4 Debts You Should Try to Avoid

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Excessive use of debt can be a major hindrance to your financial independence. Although sometimes unavoidable, here are four debts you should try to avoid as much as you can.

Credit Card Debt

Most of our debt problems come from the overuse or misuse of credit cards. Here are some interesting stats from the Federal Reserve’s latest Survey of Consumer Finances for 2007.

  • 46% of families have a credit card balance
  • the average value of credit card balances for families with holdings was $7,300

If you’re looking for resources to help get out of debt, check out these articles here.

Auto Loans

Yes, cars are a necessity for most people. We need them to get to work, take the kids to school, pick up groceries, and run other errands. Yet we tend to go overboard when it comes to car purchases.

It’s one thing to borrow money to purchase a car. In fact, I did this myself for the car I drive currently.

But the funny thing is that I actually had money saved up to pay off the balance in full. It wasn’t until the loan was almost paid off that I finally smartened up and paid the remaining balance in full.

The moral of this story is that I was paying interest to the car company, when I could’ve put that money in a savings account that would’ve paid me interest!

But borrowing money to lease a car that you use temporarily is a double-whammy. Not only do you get in debt, but you have nothing to show for it if you pay it off!

Some also get a new car and new loan as soon as the current one is paid off. In fact, before they actually need a new vehicle, they start wanting a new one. To respond, they do what it takes to purchase the new car, including getting a high-interest-rate loan that’ll take a long time to repay.

Instead of taking on an auto loan, how about learning how to buy your next car with cash?

401k Loans

Because there is a loan provision with the 401k, people may think there aren’t any consequences to doing so. However, here are some good reasons not to take out a loan.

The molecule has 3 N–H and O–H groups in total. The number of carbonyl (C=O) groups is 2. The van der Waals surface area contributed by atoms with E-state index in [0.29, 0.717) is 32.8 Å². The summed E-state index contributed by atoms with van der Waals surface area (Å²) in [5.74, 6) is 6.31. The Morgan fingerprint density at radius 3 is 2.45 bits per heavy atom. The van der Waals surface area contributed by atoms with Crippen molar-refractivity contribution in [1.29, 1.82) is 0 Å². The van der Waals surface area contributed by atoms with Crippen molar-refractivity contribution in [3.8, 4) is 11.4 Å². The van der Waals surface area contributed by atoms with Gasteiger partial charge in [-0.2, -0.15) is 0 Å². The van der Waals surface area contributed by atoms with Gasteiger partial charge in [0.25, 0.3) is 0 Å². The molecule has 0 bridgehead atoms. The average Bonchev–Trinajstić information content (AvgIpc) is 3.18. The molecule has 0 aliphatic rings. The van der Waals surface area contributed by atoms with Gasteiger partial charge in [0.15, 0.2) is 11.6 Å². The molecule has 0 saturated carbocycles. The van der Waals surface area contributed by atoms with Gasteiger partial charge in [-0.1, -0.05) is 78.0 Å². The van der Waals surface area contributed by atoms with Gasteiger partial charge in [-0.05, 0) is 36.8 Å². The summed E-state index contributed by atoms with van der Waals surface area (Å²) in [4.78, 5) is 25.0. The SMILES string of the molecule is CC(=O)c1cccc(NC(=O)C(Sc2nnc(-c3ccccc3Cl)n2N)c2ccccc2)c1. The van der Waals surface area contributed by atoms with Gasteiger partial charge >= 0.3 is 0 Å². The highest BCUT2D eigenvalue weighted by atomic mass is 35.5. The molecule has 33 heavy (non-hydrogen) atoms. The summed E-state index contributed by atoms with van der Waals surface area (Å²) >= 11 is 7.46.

Regardless of fault, if you leave your job before the loan is repaid, you then have only 60 days to pay off the loan. Otherwise, it’s considered a withdrawal, which will be taxed at your regular income tax rate. If you haven’t reached age 59 1/2, you’ll also have to pay a 10% penalty on top of that.

Not only do you need to repay this loan, but now the money is no longer invested in your account and working for you. You’ll lose out on additional interest, dividends, and capital gains.

And if you borrow from your 401k once, it may be too easy to justify borrowing from it again in the future. Thus, the habit of saving for the things you want and need will be lost. If at all possible, retirement money should not be touched until you retire.

Payday Loans

These short-term loans are used to cover someone’s expenses until their next payday. Payment is due in full at the borrower’s next paycheck, which is usually two weeks.

However, borrowing comes at a  heft price. The interest charges range from 15 to 30% for the two-week period. This may sound bad enough, but if you calculate the APR, the numbers come out to 390 to 780% interest!

So these are four debts to stay away from as much as you can. If you do this, your chances of reaching your financial goals will improve greatly.

Are you taking steps to get out of debt?

Photo by SqueakyMarmot


  1. Scott F says

    One more loan that should be avoided is the tax refund loan. In the USA, many (not all, thankfully), tax preparation companies will target the poor by telling them they will give them their refund the day they file. They don’t have to wait for the refund and get it right then and there. Problem is, the fee charged for this if computed out as an interest loan ends up being nearly 40% interest. If people will wait, they will have the full amount within a week, if they have a bank account and choose direct deposit. If they have to wait for a paper check, it will take longer but it costs them money they can’t afford to get it right now instead of wait.

  2. rbee says

    I am glad I married a discerning accountant she is great when it comes to our stewardship,great reminders from your post.

  3. says

    Hi Craig,
    These were 4 great areas to discuss. Interest can be a killer, especially with the auto loan, went through that ourselves. There is another resource I discovered recently from one of my mentors a book entitled, The 5-Minute Debt Solution by Chris Hendrickson.

    Great advice thanks for posting it!

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